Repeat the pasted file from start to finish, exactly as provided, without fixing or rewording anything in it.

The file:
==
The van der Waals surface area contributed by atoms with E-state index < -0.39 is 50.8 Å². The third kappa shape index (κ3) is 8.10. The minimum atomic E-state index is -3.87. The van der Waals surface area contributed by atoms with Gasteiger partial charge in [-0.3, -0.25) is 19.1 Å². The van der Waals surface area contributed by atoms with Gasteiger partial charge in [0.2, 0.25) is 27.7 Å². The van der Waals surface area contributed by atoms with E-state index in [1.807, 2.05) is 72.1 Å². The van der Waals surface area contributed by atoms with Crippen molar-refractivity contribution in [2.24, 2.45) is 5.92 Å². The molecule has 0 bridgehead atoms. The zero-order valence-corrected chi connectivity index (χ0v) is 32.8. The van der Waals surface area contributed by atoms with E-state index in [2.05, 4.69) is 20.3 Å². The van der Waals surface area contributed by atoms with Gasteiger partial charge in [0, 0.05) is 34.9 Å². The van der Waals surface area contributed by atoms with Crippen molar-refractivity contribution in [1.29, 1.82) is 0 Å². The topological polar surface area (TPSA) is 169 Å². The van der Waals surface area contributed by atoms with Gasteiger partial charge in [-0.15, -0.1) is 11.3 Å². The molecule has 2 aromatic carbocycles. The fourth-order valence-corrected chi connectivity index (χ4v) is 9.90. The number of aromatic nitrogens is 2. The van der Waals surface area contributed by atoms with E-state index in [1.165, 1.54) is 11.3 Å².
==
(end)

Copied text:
The van der Waals surface area contributed by atoms with E-state index < -0.39 is 50.8 Å². The third kappa shape index (κ3) is 8.10. The minimum atomic E-state index is -3.87. The van der Waals surface area contributed by atoms with Gasteiger partial charge in [-0.3, -0.25) is 19.1 Å². The van der Waals surface area contributed by atoms with Gasteiger partial charge in [0.2, 0.25) is 27.7 Å². The van der Waals surface area contributed by atoms with E-state index in [1.807, 2.05) is 72.1 Å². The van der Waals surface area contributed by atoms with Crippen molar-refractivity contribution in [2.24, 2.45) is 5.92 Å². The molecule has 0 bridgehead atoms. The zero-order valence-corrected chi connectivity index (χ0v) is 32.8. The van der Waals surface area contributed by atoms with E-state index in [2.05, 4.69) is 20.3 Å². The van der Waals surface area contributed by atoms with Gasteiger partial charge in [0, 0.05) is 34.9 Å². The van der Waals surface area contributed by atoms with Crippen molar-refractivity contribution in [1.29, 1.82) is 0 Å². The topological polar surface area (TPSA) is 169 Å². The van der Waals surface area contributed by atoms with Gasteiger partial charge in [-0.15, -0.1) is 11.3 Å². The molecule has 2 aromatic carbocycles. The fourth-order valence-corrected chi connectivity index (χ4v) is 9.90. The number of aromatic nitrogens is 2. The van der Waals surface area contributed by atoms with E-state index in [1.165, 1.54) is 11.3 Å².